Select the Push-Pull tool (P), click on the new rectangle and drag down to extrude it. Type “1.5m” and press Enter to complete the extrusion.

To tidy up, zoom out a little using the mouse wheel and actvate the Eraser tool (E). Click on the horizontal guideline outside**the building to delete it. Do not try to click inside the building because that’ll erase parts of the building as well as the guide. It’s good practice to erase guidelines as soon as you’re done with them. If you don’t, the work area gets very messy very quickly and it becomes difficult to draw the shapes you need.

Step 8

To create the detail on the bottom half of the back wall, we need quite a lot of guidelines. Let’s start with the horizontal ones.
Starting at the bottom edge, create 2 new horizontal guides, using the Tape Measure tool (T) and the same method as in Step 6. Create a guide at 2.75m and another at 2m.

Next, create 6 vertical guidelines by dragging each one out from the left edge of the back wall, typing its position and pressing Enter. The positions are: 0.5m, 2.25m, 2.75m, 5.25m, 5.75m and 7.5m.

Step 9

Activate the Rectangle tool (R) and draw 3 rectangles using the guidelines as shown below:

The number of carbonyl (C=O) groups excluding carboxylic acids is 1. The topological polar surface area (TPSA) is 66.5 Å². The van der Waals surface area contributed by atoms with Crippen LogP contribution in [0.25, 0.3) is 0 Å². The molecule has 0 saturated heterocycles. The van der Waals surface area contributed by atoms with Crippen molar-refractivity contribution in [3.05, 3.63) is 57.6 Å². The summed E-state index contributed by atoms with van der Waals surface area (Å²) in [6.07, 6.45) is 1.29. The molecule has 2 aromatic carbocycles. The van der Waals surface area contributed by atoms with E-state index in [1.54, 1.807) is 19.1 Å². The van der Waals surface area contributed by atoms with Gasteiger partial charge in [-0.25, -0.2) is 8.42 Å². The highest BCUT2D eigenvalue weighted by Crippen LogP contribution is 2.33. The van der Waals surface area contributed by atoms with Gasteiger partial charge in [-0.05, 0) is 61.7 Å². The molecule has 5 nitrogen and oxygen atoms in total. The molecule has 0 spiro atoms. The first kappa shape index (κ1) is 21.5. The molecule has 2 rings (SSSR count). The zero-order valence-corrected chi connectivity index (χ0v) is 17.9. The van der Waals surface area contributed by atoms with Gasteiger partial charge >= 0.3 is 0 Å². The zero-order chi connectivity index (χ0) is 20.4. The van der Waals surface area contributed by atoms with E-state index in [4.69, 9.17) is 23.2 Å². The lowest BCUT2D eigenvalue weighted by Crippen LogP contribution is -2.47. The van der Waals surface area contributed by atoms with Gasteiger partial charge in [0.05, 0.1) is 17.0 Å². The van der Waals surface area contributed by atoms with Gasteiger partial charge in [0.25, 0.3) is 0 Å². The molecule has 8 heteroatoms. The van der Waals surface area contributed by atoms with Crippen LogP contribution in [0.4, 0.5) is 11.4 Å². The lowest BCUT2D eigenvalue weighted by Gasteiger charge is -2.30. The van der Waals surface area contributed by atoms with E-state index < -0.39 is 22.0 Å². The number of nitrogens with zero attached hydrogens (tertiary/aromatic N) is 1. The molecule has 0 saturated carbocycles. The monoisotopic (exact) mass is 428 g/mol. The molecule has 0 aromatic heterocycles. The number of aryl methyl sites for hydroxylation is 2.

To turn the rectangles into arches, activate the Arc tool by pressing “A” or clicking on its icon in the toolbar. Hover with the mouse over the top left point of the first rectangle until a green circle appears, then click. Move the cursor over to the right top corner of the rectangle and click again when you see a green circle. Drag the mouse up until the arc snaps to the top most horizontal guide. Click to finish.

Do the same for the other 2 rectangles to create 3 arches in total.

Step 10

The arches and the rectangles are still separate surfaces. To be able to work with them effectively each arch and its rectangle have to be combined. Activate the Eraser tool (E) and click on each dividing edge in turn. This creates 3 complete arches.

Select the Push-Pull tool (P). Click on the left arch and drag the cursor up to extrude the arch inwards. Type “0.5m” and press Enter to extrude the arch inwards by half a meter.

With the Push-Pull tool still active, double-click on the center arch. This extrudes the arch inwards by the last entered distance, which is 0.5m. To finish up, double-click on the right arch to extrude it as well.

Zoom**out until you can see the whole building. Select the Eraser tool and delete all**guidelines by clicking on them in turn. Make sure to click outside the building to avoid deleting any geometry. If all went well, your building now looks like this: